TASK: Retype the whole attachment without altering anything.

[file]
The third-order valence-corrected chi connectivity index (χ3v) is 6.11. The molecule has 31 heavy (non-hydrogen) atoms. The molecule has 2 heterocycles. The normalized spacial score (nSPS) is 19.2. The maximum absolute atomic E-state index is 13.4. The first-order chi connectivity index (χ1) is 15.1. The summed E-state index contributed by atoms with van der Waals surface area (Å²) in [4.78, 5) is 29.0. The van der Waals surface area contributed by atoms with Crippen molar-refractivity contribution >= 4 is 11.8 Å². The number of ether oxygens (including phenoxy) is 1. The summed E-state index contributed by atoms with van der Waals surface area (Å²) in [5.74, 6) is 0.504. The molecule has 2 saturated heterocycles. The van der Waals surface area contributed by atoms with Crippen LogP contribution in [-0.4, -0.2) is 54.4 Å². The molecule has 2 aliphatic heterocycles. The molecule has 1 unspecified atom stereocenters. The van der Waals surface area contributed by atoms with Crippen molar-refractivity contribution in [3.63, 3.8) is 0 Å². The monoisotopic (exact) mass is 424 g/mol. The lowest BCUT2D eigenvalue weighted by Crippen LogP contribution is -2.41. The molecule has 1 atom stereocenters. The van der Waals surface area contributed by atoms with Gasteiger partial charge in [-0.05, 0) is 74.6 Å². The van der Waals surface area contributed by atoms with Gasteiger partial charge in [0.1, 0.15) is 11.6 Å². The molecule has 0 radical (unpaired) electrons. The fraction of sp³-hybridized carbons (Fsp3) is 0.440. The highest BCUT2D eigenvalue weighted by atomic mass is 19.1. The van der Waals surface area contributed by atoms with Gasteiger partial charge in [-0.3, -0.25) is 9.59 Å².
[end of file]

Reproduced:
The third-order valence-corrected chi connectivity index (χ3v) is 6.11. The molecule has 31 heavy (non-hydrogen) atoms. The molecule has 2 heterocycles. The normalized spacial score (nSPS) is 19.2. The maximum absolute atomic E-state index is 13.4. The first-order chi connectivity index (χ1) is 15.1. The summed E-state index contributed by atoms with van der Waals surface area (Å²) in [4.78, 5) is 29.0. The van der Waals surface area contributed by atoms with Crippen molar-refractivity contribution >= 4 is 11.8 Å². The number of ether oxygens (including phenoxy) is 1. The summed E-state index contributed by atoms with van der Waals surface area (Å²) in [5.74, 6) is 0.504. The molecule has 2 saturated heterocycles. The van der Waals surface area contributed by atoms with Crippen LogP contribution in [-0.4, -0.2) is 54.4 Å². The molecule has 2 aliphatic heterocycles. The molecule has 1 unspecified atom stereocenters. The van der Waals surface area contributed by atoms with Crippen molar-refractivity contribution in [3.63, 3.8) is 0 Å². The monoisotopic (exact) mass is 424 g/mol. The lowest BCUT2D eigenvalue weighted by Crippen LogP contribution is -2.41. The molecule has 1 atom stereocenters. The van der Waals surface area contributed by atoms with Gasteiger partial charge in [-0.05, 0) is 74.6 Å². The van der Waals surface area contributed by atoms with Gasteiger partial charge in [0.1, 0.15) is 11.6 Å². The molecule has 0 radical (unpaired) electrons. The fraction of sp³-hybridized carbons (Fsp3) is 0.440. The highest BCUT2D eigenvalue weighted by atomic mass is 19.1. The van der Waals surface area contributed by atoms with Gasteiger partial charge in [-0.3, -0.25) is 9.59 Å².